FN7. Where the bankruptcy Trustee is the Plaintiff, the Trustee not only has avoidance powers under Section 548, but under certain circumstances, the ability to obtain an in personam judgment for the value of the property as well. 11 U.S.C. sec. 550(a).
*7 The bankruptcy Trustee argues that the lien granted to the Plaintiff under Section 55–82 arises, by the terms of the statute, only "from the time of bringing his suit on all the estate." Trustee's Motion to Dismiss, p. 4 (quoting Va.Code sec. 55–82). The Trustee argues that there was no suit pending at the time of the bankruptcy filing in this case, nor as far as she knows, was any claim ever made under Section 55–80 prior to the filing of the bankruptcy. However, the Plaintiff isn't claiming that he is a creditor with a lien under Section 55–82 that trumps the Trustee's judicial lien under Section 544(a)(1) and (2). The Plaintiff is claiming that the Note was fraudulently transferred to the Debtor. In this sense, this is not a question of a race to the courthouse, i.e., which party's lien first attached to the Note; rather, it is a question of the nature of the Trustee's property interest versus the Plaintiff's asserted property interest in the Note. For the reasons stated above, the Court finds that the bankruptcy Trustee takes the Note subject to the Plaintiff's fraudulent transfer claim, whether or not the claimant has asserted a lien under Section 55–82 before the bankruptcy was filed.
The Trustee argues finally that there was no memorandum of lien filed under Section 55–82. But, the filing of a memorandum of lien was unnecessary—the bankruptcy Trustee does not, and cannot, occupy the position of a bona fide purchaser under Va.Code sec. 55–80, by virtue of her strong-arm powers under Sections 544(a)(1) and (2). Further, Section 55–82 provides that the memorandum of lien "is subject to the provisions of secs. 8.01–268 and 8.01–269," the Virginia lis pendens statutes. Virginia Code Section 8.01–268(a), in turn, provides that no lis pendens or attachment "shall bind or affect a subsequent bona fide purchaser of real or personal estate for valuable consideration and without actual notice of such lis pendens or attachment, until and except from the time a memorandum" is filed setting forth the nature of the cause and other matters pertinent to the claim. It is clear, therefore, that Section 55–82, in providing for a notice of lien, is intended to put potential bona fide purchasers on notice of a fraudulent transfer or voluntary conveyance claim, in order to cut off any claim of a bona fide purchase without notice of the claim.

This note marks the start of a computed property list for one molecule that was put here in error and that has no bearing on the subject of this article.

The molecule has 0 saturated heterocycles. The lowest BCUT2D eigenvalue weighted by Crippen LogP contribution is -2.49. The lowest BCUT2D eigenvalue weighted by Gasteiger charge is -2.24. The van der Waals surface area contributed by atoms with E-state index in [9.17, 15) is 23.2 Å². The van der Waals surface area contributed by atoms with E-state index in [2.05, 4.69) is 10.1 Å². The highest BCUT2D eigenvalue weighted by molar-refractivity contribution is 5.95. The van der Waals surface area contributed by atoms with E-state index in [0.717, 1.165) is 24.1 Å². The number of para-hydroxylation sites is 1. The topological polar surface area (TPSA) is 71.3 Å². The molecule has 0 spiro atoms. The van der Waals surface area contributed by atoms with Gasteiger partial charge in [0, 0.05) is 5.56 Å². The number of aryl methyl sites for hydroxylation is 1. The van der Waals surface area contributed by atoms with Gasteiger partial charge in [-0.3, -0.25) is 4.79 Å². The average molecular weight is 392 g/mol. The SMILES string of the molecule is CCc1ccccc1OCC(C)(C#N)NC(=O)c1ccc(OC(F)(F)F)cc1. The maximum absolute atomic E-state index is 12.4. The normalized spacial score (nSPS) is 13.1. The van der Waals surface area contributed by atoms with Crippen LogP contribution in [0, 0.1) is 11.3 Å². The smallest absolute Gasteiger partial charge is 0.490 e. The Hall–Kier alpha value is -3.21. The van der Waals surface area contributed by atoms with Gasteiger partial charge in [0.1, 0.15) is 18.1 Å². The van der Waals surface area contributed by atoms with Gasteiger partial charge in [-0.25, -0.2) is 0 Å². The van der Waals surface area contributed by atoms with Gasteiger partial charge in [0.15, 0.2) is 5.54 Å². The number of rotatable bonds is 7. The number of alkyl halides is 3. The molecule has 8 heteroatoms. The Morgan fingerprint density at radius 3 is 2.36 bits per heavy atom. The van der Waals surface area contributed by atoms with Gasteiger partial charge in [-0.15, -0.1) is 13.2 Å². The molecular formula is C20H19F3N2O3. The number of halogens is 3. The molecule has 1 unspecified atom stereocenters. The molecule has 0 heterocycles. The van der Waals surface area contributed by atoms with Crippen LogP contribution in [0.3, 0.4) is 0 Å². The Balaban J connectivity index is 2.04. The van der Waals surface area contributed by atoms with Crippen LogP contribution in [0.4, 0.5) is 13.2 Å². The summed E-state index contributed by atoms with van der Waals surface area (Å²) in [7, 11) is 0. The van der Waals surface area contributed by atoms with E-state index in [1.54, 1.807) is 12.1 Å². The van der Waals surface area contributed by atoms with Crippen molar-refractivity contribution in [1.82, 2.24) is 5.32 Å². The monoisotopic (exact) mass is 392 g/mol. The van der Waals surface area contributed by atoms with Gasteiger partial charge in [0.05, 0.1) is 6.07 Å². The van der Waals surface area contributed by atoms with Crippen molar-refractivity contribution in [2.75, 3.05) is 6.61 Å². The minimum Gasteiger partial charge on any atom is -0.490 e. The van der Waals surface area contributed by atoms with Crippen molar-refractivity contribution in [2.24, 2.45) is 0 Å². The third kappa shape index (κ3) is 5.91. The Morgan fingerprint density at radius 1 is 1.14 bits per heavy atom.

In sum, the Plaintiff has stated a plausible fraudulent transfer claim to the Note. Further, the Plaintiff has stated sufficient facts, in the form of badges of fraud, to state a plausible claim to avoid the transfer of the Note to the Dirgham Salahi Trust as a fraudulent transfer under Va.Code sec. 55–80. See Phillips v. Moazzeni ( In re Tarangelo), 378 B.R. 128, 134 (Bankr.E.D.Va.2007) (badges of fraud include "(1) retention of an interest in the transferred property by the transferor; (2) transfer between family members for allegedly antecedent debt; (3) pursuit of the transferor ... [by creditors] at the time of the transfer; (4) lack of or gross inadequacy of consideration for the conveyance; (5) retention or possession of the property by the transferor; and (6) fraudulent incurrence of indebtedness after the conveyance" (quoting Hyman v.. Porter (In re Porter), 37 B.R. 56, 63 (Bankr.E.D.Va.1984))). See also Hutcheson v. Savings Bank of Richmond, 129 Va. 281, 105 S.E. 677 (1921) (describing badges of fraud under Virginia law). The Motion to Dismiss will be denied.
*8 For the foregoing reasons, the Defendant's Motion to Dismiss will be denied. A separate Order will issue.